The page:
Sermon May 16
The sound of silence
This week we are preparing for Pentecost, when we commemorate the coming of the Holy Spirit to the disciples, and everyone else around them. There are many images for the Holy Spirit, and those in today’s readings are all based on natural phenomenon such as wind, fire, storms and earthquakes. First, we heard about Elijah fleeing from King Ahab’s wrath, and hiding in the desert.
A great wind came by, so powerful that it broke rocks. But God was not in that. Then an earthquake, and a fire, but God was not there either. The very fact of their inclusion in this story tells us how God might be expected to show God’s glory – in really dramatic gestures.
But then we hear that there was a sound of complete silence – and God was there. In our day-to-day lives there is rarely if ever such a thing as complete silence, certainly not in my busy household! I found out recently that when a television programme is being filmed, they record a track of three minutes where there is no dialogue, so that the background noises, the ambient sound, can be collected to use as a filler and joiner for other passages. This is called the wild-track. It is never complete silence, just an absence of written dialogue.
When you think back to the very beginning of the Bible, where we discover the very beginning of creation, we hear that the earth was without form, and void. Empty. No sound waves, no light, nothing. Until the Word of God spoke into the void the words of creation. God’s silence was there even before the creation, so it makes sense that it was in this intense and unusual silence that Elijah heard the voice of God.
What Elijah did next was interesting. He didn’t try and hide, fearing God. He covered his face, true, as he knew that he wouldn’t be able to look upon God, but he came out of his cave to meet God, who asked him what he was doing there. ‘Hi, Elijah, what’s up? Said God. Oh, you know, I’ve been really busy working for you, sorting out the mess the Israelites made, and it’s gone a bit pear-shaped, and now they’re after me.’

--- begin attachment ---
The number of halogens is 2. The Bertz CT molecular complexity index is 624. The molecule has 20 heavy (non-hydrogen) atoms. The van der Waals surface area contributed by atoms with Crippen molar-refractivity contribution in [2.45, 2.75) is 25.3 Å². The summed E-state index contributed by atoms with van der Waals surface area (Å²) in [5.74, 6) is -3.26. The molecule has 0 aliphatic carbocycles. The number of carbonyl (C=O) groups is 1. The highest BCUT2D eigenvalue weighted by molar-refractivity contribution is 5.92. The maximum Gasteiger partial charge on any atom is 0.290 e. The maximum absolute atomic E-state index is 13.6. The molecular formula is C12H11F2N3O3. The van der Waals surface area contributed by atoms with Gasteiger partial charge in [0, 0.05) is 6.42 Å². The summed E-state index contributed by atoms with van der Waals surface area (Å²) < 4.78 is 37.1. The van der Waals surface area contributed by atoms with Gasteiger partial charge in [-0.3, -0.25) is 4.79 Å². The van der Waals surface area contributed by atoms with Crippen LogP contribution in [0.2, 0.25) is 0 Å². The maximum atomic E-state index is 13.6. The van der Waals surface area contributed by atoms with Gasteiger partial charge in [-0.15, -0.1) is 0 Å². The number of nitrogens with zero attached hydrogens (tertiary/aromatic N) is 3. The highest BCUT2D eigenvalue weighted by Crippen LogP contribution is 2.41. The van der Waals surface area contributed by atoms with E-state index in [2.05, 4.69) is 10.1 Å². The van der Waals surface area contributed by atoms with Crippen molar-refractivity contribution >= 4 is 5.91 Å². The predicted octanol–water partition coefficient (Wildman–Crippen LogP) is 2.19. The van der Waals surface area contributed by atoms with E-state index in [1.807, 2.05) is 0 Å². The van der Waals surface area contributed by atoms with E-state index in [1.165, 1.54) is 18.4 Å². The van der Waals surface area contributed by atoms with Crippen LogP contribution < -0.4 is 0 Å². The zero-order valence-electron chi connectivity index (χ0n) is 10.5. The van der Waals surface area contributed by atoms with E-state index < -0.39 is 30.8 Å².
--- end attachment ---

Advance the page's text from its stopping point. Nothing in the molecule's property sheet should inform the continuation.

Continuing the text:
Well, that is a Kiwi paraphrase, but I like how God’s question is not a booming terrifying calling to account, but just, ‘what are you doing here mate?’
Maybe this story tells us to listen in the silences, to slow down our inner turmoil and inner voices which try and plan our every move, and let God talk to us in a casual and familiar way, loving us like a parent.
Some churches of the Pentecostal persuasion are very keen on visible signs of the Holy Spirit’s presence – talking in tongues, falling down slain in the spirit, holy laughter and other signs. These can be a wonderful experience, but I can’t help wondering if those who limit themselves to the mighty winds and fire and earthquakes of the holy Spirit’s presence are shutting out the still small voice in the midst of the silence.
In the story we heard of Jesus’ Baptism, the image for the Holy Spirit is again not a vivid, noisy or fiery one, but that of a Dove. In the Ordination service the line is used, ‘gentle as a dove,’ and it was in this form like a gentle, peaceful dove, a universal symbol for peace and innocence, that the Holy Spirit spoke to Jesus – ‘This is my son, and I am well pleased with him’.
Maybe the Holy Spirit is speaking to you too, in a still, small voice, in the sights and sounds of the autumn leaves falling, in the gentle raindrops, and the times of complete stillness when you can let your thoughts and worries stop whirling round long enough to hear from God. As you prepare for Pentecost, may you know the wild-track of the Holy Spirit, and recognise it in your life.